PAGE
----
“My son is friends with everyone in the class.”
“My daughter is very social…she is the heart and soul of every birthday party she attends.”
We are all conditioned to believe that being an extrovert is much better than being an introvert. What’s more, an introverted child is often labelled as “shy” – a negative connotation that will most likely be embedded in the child’s mind forever. If you are an introvert parent, then you will be able to empathize with your introvert child better. If you are an extrovert parent, then you are probably shocked and confused by your child’s reserved nature.
10 Tips To Raise An Introvert Child
We have put together 10 tips that will help you raise an introvert child beautifully. But one thing we want to mention upfront – and not include as a tip – is that there is nothing wrong in being an introvert. It is not a trait that your child need to overcome. And it is not realistic to expect your child to get over his reserved nature. Why? Because your child’s disposition to be an introvert or an extrovert is innate in nature. That means, it is the result of the biological wiring of the brain (much like women’s personalities’ are different from men’s). It is important to understand this so that you know it is not possible to change your child’s inborn trait.
That said, why we even bother to write about this topic is because, well, we live in an extroverted world and there is social stigma around introvert kids. And hence, we need to teach our kid to have confident in himself and not be pressured by the society’s expectations.
10 Tips To Raise An Introvert Child In An Extrovert World
- It is nothing shameful: Assure your child that there is nothing shameful about being an introvert. Whether your child admits this or not, she might be feeling that there is something unusual about her lack of interest in mingling. When other adults or peers label her as “shy”, these inhibitions only aggravate. Instead, assure her that her reserved nature comes from her introverted genes. There is nothing shameful or unusual about it. Tell her that many famous personalities – J.K Rowling, Mahatma Gandhi, Bill Gates, Mother Teresa – are introverts. Also help her understand that she is not ‘shy’
- Give them “me-times” to recharge: Your child needs some alone time daily to process her thoughts internally and recharge herself. It is great for her psyche. In fact if she does not get her ‘me-time’, she might feel stifled and unhappy. So ensure that you work in sometime every day when your child is alone, when she is not engaged in any other work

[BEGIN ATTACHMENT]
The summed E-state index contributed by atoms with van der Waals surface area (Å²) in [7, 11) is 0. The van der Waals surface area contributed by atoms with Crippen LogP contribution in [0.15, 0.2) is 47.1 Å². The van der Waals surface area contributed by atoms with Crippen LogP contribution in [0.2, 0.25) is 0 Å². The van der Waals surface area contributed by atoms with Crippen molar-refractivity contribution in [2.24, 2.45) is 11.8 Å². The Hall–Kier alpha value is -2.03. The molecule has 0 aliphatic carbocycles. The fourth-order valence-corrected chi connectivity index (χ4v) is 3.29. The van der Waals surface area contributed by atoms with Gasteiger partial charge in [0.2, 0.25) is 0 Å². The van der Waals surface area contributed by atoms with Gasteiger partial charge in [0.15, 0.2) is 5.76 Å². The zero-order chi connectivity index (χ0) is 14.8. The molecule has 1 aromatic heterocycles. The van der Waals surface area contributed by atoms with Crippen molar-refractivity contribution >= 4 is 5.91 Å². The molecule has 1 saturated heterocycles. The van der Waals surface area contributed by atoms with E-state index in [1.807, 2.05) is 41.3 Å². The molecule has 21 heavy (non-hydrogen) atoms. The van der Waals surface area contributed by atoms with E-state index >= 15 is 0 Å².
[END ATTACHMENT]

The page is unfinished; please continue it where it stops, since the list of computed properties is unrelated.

- Assist them in expressing their feelings: As we mentioned earlier, your introvert child prefers to process emotions and feelings internally. You might not catch your child shouting in anger or squealing in excitement. This is not a problem and you are not to force your child to talk about her feelings. Instead, help them express by exposing them to different media – journal writing, free play, art and so on. An important note to parents – one downside of internalizing the feelings is that she might not ask for help when she is in trouble. This is why it is very important for you to watch and listen to your child closely
- Stop worrying about number of friends: The number of friends your child has does not in any way indicate your child’s success in life. What is more important is that the one or two friendships that your child fosters is positive and that your child is comfortable with them. So what is your child is not popular? She just believes in the depth of relationships as opposed to breadth
- Arrange more play dates than play groups: And as a direct consequence to the point above, your child prefers play dates where she is with 1-2 extremely close friends as opposed to play groups where is in a social environment that is sure to make her uncomfortable and withdrawn. She prefers intimate one-on-one interactions with close friends against a larger number of mere acquaintances. Remember this when you plan a play date or a party
- Go to parties early: Of course, one cannot fully escape social gatherings. Your child will definitely be invited to a number of large parties. One way to help your child enjoy the party is to reach the party early. This will allow your child to be comfortable with the place and surroundings before she is overwhelmed with a large group of people
- Engage them in creative activities: Introvert kids love pretend play, art and craft, reading, day dreaming, solving problems, being creative and so on. Support your child’s natural interests
- Talk to the school and teachers: Sometimes teachers misunderstand your child’s introversion as being lazy or shy. If you let the teacher know in advance that your child is introvert, then it will help the teacher interpret your child’s behavior and help her in coping
- Introduce them to new people slowly: Do not expect your child to talk to new people in a proactive manner and make friends instantly. Introduce people slowly so that your child is not overwhelmed
- Praise them when they take a social risk: If she does break her innate nature and venture out by her own once in a while, make sure that you notice and appreciate it. A simple “I noticed you talked to the new boy in the park today, I am so proud of you” will suffice